I can only speak from my own perspective here but I grew up in an unhealthy Pentecostal church that imposed all kinds of boundaries and barriers on God. God was a giant put inside a cigar box. The rules, hard-line stances, and simplicity I'm now sure were what we all do - ego games that help us feel in control and powerful. It's a much easier existence when you have absolute certainty that you know.

So many times denominations and individuals (including yours truly) simply have to know. How could we live with uncertainty or with ambiguity otherwise? Outside of the most simplistic forms of Christianity we at least recognize that faith takes an acceptance of Mystery. And faith takes not knowing, not in the sense of "believe what we tell you because you'll never understand it" but in the sense that life and struggle and purity necessarily mean a lack of certitude.

Christianity talks about the "root sin" being Pride. It was Pride that made Lucifer and 1/3 of the heavenly hosts fall. And we even label Adam & Eve's fall as the sin of pride: they wanted to be like God. But do we stop to ask, "How exactly were they trying to be like God?" They ate the fruit from the Tree of the Knowledge of Good and Evil. In essence, they committed the sin of wanting to know! They wanted God-like minds, adult minds. Fascinating that Christ implores us to be like children if we want to inherit The Kingdom, isn't it?

We have a closed fist. We need an open palm.

I'm starting to believe that when we can accept an air of mystery and are able to not know (again, not in a heady sense but in a controlling and dualistic sense), then we are really on the right path. And we're open to the infinite possibilities of our Infinite God.

Franciscan Richard Rohr uses the image of the Buddha's hands in his enneagram material. Often one of the hands is literally grounded and the other is a flat palm, raised up, and open to infinity. Grounded and yet infinite, what Rohr calls God as both "abyss" and "utter foundation".

Buddhists say the open palm isn't a symbol of being swallowed into infinity but rather of fearlessness - Abhaya - and of deep security and peace.

I think this kind of expansive God who goes beyond our cultural and human borders is what I stumbled upon in my own spiritual awakening in college. And what I think we keep stumbling upon when we embrace more and more of the Divine Mystery.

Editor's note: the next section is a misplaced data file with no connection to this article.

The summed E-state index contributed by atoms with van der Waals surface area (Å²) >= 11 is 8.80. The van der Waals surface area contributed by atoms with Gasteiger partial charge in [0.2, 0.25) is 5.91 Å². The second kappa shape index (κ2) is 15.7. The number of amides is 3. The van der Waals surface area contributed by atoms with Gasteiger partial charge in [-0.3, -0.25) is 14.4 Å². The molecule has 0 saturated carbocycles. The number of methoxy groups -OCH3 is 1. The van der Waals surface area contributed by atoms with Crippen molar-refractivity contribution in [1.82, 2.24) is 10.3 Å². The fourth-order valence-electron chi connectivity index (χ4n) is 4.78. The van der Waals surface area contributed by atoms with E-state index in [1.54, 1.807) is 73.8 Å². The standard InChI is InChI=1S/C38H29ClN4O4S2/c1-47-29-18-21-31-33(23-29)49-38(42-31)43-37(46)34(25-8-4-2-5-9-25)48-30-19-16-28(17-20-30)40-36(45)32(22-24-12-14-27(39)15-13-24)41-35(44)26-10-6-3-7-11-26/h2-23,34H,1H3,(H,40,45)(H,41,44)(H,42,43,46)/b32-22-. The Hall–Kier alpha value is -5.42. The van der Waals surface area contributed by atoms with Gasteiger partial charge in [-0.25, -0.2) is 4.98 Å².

I see God in evolution. I don't think there's anything spiritually wrong with believing in a 6 day creation or in a 10,000 year old Earth. But for my part, those categories didn't help me. I found a much more expansive God without them.

If you accept popular scientific consensus that the universe is 14.5 billion years old, our solar system is 4.5 billion, life on earth 4 billion, multi-celled life about 700 million, earth after the dinosaurs about 65 million, and actual human history 200,000 years old, then isn't God even more of an infinite mystery? If you take all of this history, Christ-as-man appears at the last possible moment in the last possible second, in the last scene of the last act of an incredibly elaborate, seemingly infinite story.

That God makes himself/herself known in only the last 5,000 years of this timeline would indeed be a problem. But if we believe that Christ is the Word and that all matter and form were made through him, then Christ is a revelation not 5,000 years in the making but 14.5 billion! Our knowing of God is evolving. If anyone can even begin to wrap their head around that, they should instantly be proclaimed a saint because such knowledge would be absolutely transformative.

I don't hold that everyone needs to believe in evolution. Those either/or categories of "doing it right" just aren't that helpful at the end of the day. It's really about an expansive view of God and God being more than we can ever know and bulging beyond our cigar box. "He's not a tame lion" as C. S. Lewis put it and we need to stop pretending that because we've fashioned a whip, God will jump through our hoops and never stray outside.

Whatever you believe, let's have an expanding view of God and find more room than we can ever hope for in that Vastness.

Related Posts:
The Real and True Enemy
Of Saints and Halos
Where is God, the Right or the Left?

Wednesday, July 10, 2013

The Real and True Enemy

What is "Evil"?